Thanks to our embrace of rooftop solar, more of our summer peaks are being satisfied by this clean, cheap energy. But the markets are again finding themselves at the mercy of the gas cartels who can manipulate pricing by abusing the one advantage of gas generation – fast response.
I penned an article back in February 2016, forecasting a price increase after this summer and it looks on-track to be bigger than imagined.
The average spot price this January hasn’t dropped below 8.3 c/kWh in NSW, and in Queensland it is sitting at an incredible 23c/kWh. The chart below shows a snapshot of prices for the first half of January and it isn’t a pretty sight.
We will focus on Queensland as this is a standout in gas driven, price gouging as the lack of government regulation sets the cartels loose on residents and industry. A typical residential bill per $100.00 is made up as follows:
- Network (connection) charges $48.00
- Retailer costs (churn, billing, profit) $21.00
- Metering costs (now in addition to network costs) $ 3.00
- Green Schemes $ 3.00
- Wholesale energy prices $25.00
According to AEMO, the average wholesale electricity price in Qld for last January was $0.052 and annually it was $0.06 per lWh. At $0.23 per kWh this month this represents a four-fold increase in prices so the flow-on effect is sure to be significant, and it’s all because of Gas.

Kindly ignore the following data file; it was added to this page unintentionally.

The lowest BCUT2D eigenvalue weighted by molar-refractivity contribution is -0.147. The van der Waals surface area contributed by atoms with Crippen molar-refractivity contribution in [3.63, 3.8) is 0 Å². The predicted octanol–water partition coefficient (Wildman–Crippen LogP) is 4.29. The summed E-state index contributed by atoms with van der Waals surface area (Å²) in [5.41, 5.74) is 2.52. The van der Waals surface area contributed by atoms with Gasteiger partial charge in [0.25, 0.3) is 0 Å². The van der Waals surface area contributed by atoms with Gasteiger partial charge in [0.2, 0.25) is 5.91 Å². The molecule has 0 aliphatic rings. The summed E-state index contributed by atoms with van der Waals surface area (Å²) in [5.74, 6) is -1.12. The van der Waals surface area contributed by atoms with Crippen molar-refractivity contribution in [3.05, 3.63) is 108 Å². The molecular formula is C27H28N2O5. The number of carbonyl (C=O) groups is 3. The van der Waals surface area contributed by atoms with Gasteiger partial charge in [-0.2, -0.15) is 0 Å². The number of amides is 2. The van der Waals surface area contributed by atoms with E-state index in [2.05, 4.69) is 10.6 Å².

According to AEMO data, the scheduled generation for 19th January for Qld is 7.5 GW, the actual demand is approaching 9 GW, so who takes up the slack? Unscheduled gas.
Because gas generators don’t need to run constantly to keep the boilers hot they don’t need to commit to generating power, so they simply sit back and wait for the demand to rise before punching up spot prices, knowing full well that they can charge what they like given they don’t have to generate anything if they don’t want to, leaving the state in an energy crisis.
This is like selling rice to a starving person at a premium because you become the only source, and the government is the main beneficiary, through majority ownership of these generators.
As mentioned last year, there is a genuine capacity for 3 gigawatts of solar in Queensland. This capacity is currently being displaced by what should be peaking or reserve gas generation, however gas is now a baseload contributor at peaking prices, there is something very uncompetitive about this situation and if the government didn’t benefit something would be being done about it!
Generally, the effect on households is expected to push the price of a kilowatt hour close to 30 cents, for business however the effect is going to be much more significant.
Where large consumers paid basically a low contract rate close to the wholesale rate for their energy plus a demand charge of around $23.00/kvA , energy prices made up only a small portion of the bill.
In the last two years saw 40% rises in forward supply contracts and are likely to see a similar increase this year a whopping jump from 5-7c to 12-15 cents! This is great for the future of rooftop solar for commercial premises, but an increased uptake of commercial solar will only serve to exacerbate the situation in terms of gas gouging as less coal fired power remains in the mix.
Unless the government intervenes soon and both regulate these gas barons and get some serious large scale built, Queenslanders will remain stooges for tax by stealth on both network and supply charges, and have no fear that the same situation will be played out across the National Electricity Market in years to come.
Rob Campbell is director of Vulcan Energy.